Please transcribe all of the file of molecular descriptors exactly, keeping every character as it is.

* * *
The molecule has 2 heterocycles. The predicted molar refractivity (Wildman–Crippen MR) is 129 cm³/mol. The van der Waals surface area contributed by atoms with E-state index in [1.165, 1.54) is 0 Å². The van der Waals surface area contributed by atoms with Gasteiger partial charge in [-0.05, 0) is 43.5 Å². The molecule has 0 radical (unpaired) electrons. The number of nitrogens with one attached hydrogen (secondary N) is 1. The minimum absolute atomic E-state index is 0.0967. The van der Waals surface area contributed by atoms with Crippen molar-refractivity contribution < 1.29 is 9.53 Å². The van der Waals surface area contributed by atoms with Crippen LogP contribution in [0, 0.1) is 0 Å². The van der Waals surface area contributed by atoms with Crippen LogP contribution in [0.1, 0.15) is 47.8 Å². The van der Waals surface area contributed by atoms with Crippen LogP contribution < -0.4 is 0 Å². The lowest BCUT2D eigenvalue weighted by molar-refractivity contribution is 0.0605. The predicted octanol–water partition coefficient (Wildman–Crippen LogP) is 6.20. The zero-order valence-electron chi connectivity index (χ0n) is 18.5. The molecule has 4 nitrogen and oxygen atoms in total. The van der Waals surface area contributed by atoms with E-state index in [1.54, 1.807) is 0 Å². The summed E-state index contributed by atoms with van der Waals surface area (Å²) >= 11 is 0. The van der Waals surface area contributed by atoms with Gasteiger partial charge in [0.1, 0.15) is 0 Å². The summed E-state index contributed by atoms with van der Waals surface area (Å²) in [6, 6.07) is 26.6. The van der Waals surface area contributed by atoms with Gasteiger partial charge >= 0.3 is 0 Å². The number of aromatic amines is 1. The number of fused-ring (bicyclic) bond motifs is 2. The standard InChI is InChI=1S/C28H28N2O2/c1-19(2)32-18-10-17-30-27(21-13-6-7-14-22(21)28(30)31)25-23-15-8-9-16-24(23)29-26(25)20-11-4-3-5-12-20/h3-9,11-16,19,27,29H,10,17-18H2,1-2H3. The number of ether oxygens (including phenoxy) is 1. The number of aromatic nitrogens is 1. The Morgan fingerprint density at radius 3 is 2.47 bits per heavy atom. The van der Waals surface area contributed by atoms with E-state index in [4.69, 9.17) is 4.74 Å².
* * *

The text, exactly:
The molecule has 2 heterocycles. The predicted molar refractivity (Wildman–Crippen MR) is 129 cm³/mol. The van der Waals surface area contributed by atoms with E-state index in [1.165, 1.54) is 0 Å². The van der Waals surface area contributed by atoms with Gasteiger partial charge in [-0.05, 0) is 43.5 Å². The molecule has 0 radical (unpaired) electrons. The number of nitrogens with one attached hydrogen (secondary N) is 1. The minimum absolute atomic E-state index is 0.0967. The van der Waals surface area contributed by atoms with Crippen molar-refractivity contribution < 1.29 is 9.53 Å². The van der Waals surface area contributed by atoms with Crippen LogP contribution in [0, 0.1) is 0 Å². The van der Waals surface area contributed by atoms with Crippen LogP contribution in [0.1, 0.15) is 47.8 Å². The van der Waals surface area contributed by atoms with Crippen LogP contribution < -0.4 is 0 Å². The lowest BCUT2D eigenvalue weighted by molar-refractivity contribution is 0.0605. The predicted octanol–water partition coefficient (Wildman–Crippen LogP) is 6.20. The zero-order valence-electron chi connectivity index (χ0n) is 18.5. The molecule has 4 nitrogen and oxygen atoms in total. The van der Waals surface area contributed by atoms with E-state index in [1.54, 1.807) is 0 Å². The summed E-state index contributed by atoms with van der Waals surface area (Å²) >= 11 is 0. The van der Waals surface area contributed by atoms with Gasteiger partial charge in [0.1, 0.15) is 0 Å². The summed E-state index contributed by atoms with van der Waals surface area (Å²) in [6, 6.07) is 26.6. The van der Waals surface area contributed by atoms with Gasteiger partial charge >= 0.3 is 0 Å². The number of aromatic amines is 1. The number of fused-ring (bicyclic) bond motifs is 2. The standard InChI is InChI=1S/C28H28N2O2/c1-19(2)32-18-10-17-30-27(21-13-6-7-14-22(21)28(30)31)25-23-15-8-9-16-24(23)29-26(25)20-11-4-3-5-12-20/h3-9,11-16,19,27,29H,10,17-18H2,1-2H3. The number of ether oxygens (including phenoxy) is 1. The number of aromatic nitrogens is 1. The Morgan fingerprint density at radius 3 is 2.47 bits per heavy atom. The van der Waals surface area contributed by atoms with E-state index in [4.69, 9.17) is 4.74 Å².